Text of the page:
Phoenix was an investor in the original House of Blues (founded by his good friend and Sneakers co-star Dan Aykroyd) in Cambridge, Massachusetts, which opened its doors to the public after serving a group of homeless people on Thanksgiving Day 1992.[15]

Activism

Phoenix was a dedicated animal rights, environmental and political activist. He was a prominent spokesperson for PETA and won their Humanitarian award in 1992 for his fund-raising efforts.[16] Also in 1990, for Earth Day, Phoenix wrote an environmental awareness essay targeted at his young fanbase, which was printed in Seventeen magazine. He financially aided a slew of environmental and humanitarian organizations and bought 800 acres (320 ha) of endangered rainforest in Costa Rica.[17]

As well as giving speeches at rallies for various groups, he and his band often played environmental benefits for well known charities and also that of local ones around Gainesville, Florida.[18]

Death

The Viper Room on Sunset Strip, where Phoenix collapsed on the sidewalk

Prior to his death, Phoenix's image —one he bemoaned in interviews— had been squeaky-clean, owing in part to the public discussion of his various social, political, humanitarian and dietary interests not always popular in the 1980s. As a result, his death elicited a vast amount of coverage from the media at the time.[19]

On the evening of October 30, 1993, Phoenix was to perform with his close friend Michael "Flea" Balzary from the Red Hot Chili Peppers onstage at The Viper Room, a Hollywood night club partly owned at the time by actor Johnny Depp.[20] Phoenix had returned to Los Angeles early that week from Utah to complete the three weeks of interior shots left on his last (and, as of late 2011, unfinished) project Dark Blood.[21] His younger sister Rain and brother Joaquin had flown out to join him at the Hotel Nikko (now the SLS Hotel) on La Cienega Boulevard. Phoenix's girlfriend, Samantha Mathis, had also come to meet him, and all would be present at the scene of Phoenix's death.[22]

At some point in the evening, Phoenix went to the bathroom to take drugs with various friends and dealers.[23] It is frequently reported that an acquaintance or dealer offered him Persian Brown (a combination of heroin and methamphetamine,[24] which is commonly snorted); however, his autopsy report revealed lethal doses of cocaine and morphine (which is what heroin metabolizes into and shows up as in the blood). His blood also contained diazepam, ephedrine and marijuana.[25] Soon after consuming a combination of heroin and cocaine he became ill, and somebody reportedly gave him diazepam, as it is commonly used to counter-act the effects of a stimulant overdose. However, because he had consumed heroin the treatment is thought to have been counter productive, as diazepam further enhances the effects of heroin.[23] During the early morning hours of October 31, 1993, Phoenix collapsed outside the club from a drug overdose of heroin and cocaine (known as a speedball) further amplified by the administration of diazepam. He convulsed for five minutes. When his brother Joaquin called 9-1-1, he was unable to determine whether River was breathing. Sister Rain Phoenix proceeded to give mouth-to-mouth resuscitation, to no avail.[26]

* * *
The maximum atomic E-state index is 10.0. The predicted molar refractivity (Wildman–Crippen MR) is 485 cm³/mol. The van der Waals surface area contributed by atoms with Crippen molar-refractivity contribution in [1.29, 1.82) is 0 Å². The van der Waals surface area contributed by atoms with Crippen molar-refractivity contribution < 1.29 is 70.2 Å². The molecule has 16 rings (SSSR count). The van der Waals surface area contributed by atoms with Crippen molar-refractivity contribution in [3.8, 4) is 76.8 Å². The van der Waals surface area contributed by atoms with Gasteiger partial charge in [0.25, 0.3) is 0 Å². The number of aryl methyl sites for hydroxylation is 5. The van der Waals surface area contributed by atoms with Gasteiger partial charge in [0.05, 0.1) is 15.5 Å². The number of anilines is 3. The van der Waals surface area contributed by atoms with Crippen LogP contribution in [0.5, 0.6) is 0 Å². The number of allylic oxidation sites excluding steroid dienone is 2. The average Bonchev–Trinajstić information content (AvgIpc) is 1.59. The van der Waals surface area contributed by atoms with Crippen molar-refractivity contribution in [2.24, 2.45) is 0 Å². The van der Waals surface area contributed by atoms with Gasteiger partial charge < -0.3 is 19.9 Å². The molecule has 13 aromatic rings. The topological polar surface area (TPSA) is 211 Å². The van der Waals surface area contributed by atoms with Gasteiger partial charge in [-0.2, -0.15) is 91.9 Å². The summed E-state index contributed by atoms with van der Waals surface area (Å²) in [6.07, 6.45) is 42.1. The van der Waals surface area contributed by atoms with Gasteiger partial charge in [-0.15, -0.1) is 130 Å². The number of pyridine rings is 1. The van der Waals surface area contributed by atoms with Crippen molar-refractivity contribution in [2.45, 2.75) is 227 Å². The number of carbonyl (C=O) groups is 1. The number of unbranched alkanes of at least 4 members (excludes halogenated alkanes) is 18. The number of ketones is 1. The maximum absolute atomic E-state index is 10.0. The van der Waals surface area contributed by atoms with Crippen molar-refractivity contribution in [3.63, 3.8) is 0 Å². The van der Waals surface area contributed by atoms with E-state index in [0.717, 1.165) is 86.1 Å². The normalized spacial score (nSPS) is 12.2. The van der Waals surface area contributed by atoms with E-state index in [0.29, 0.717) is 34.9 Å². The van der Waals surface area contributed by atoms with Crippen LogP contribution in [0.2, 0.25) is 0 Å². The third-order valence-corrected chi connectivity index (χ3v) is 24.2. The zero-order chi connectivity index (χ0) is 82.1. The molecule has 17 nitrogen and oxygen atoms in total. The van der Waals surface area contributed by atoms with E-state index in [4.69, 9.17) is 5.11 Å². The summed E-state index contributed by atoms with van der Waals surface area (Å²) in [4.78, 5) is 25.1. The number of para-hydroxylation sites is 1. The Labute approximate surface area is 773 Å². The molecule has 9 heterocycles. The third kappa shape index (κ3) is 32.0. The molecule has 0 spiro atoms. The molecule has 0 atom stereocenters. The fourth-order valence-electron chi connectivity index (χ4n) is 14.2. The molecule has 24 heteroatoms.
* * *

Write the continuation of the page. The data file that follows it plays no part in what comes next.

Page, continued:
During the episode, Johnny Depp and his band P (featuring Flea and Phoenix's friend Gibby Haynes of the Butthole Surfers) were onstage. According to Haynes the band was in the middle of their song, "Michael Stipe", which includes the line "but we didn't have a part, not a piece of our heart, not Michael, River Phoenix or Flea or me", while Phoenix was outside the venue having seizures on the sidewalk.[27] When the news filtered through the club, Flea left the stage and rushed outside. Paramedics had arrived on the scene and found Phoenix in a flatline state, and they administered drugs in an attempt to restart his heart. He was rushed to the Cedars-Sinai Medical Center, accompanied by Flea, via an ambulance. Further attempts to resuscitate Phoenix were unsuccessful. He was pronounced dead at 1:51 a.m. PST on the morning of October 31, 1993.[28]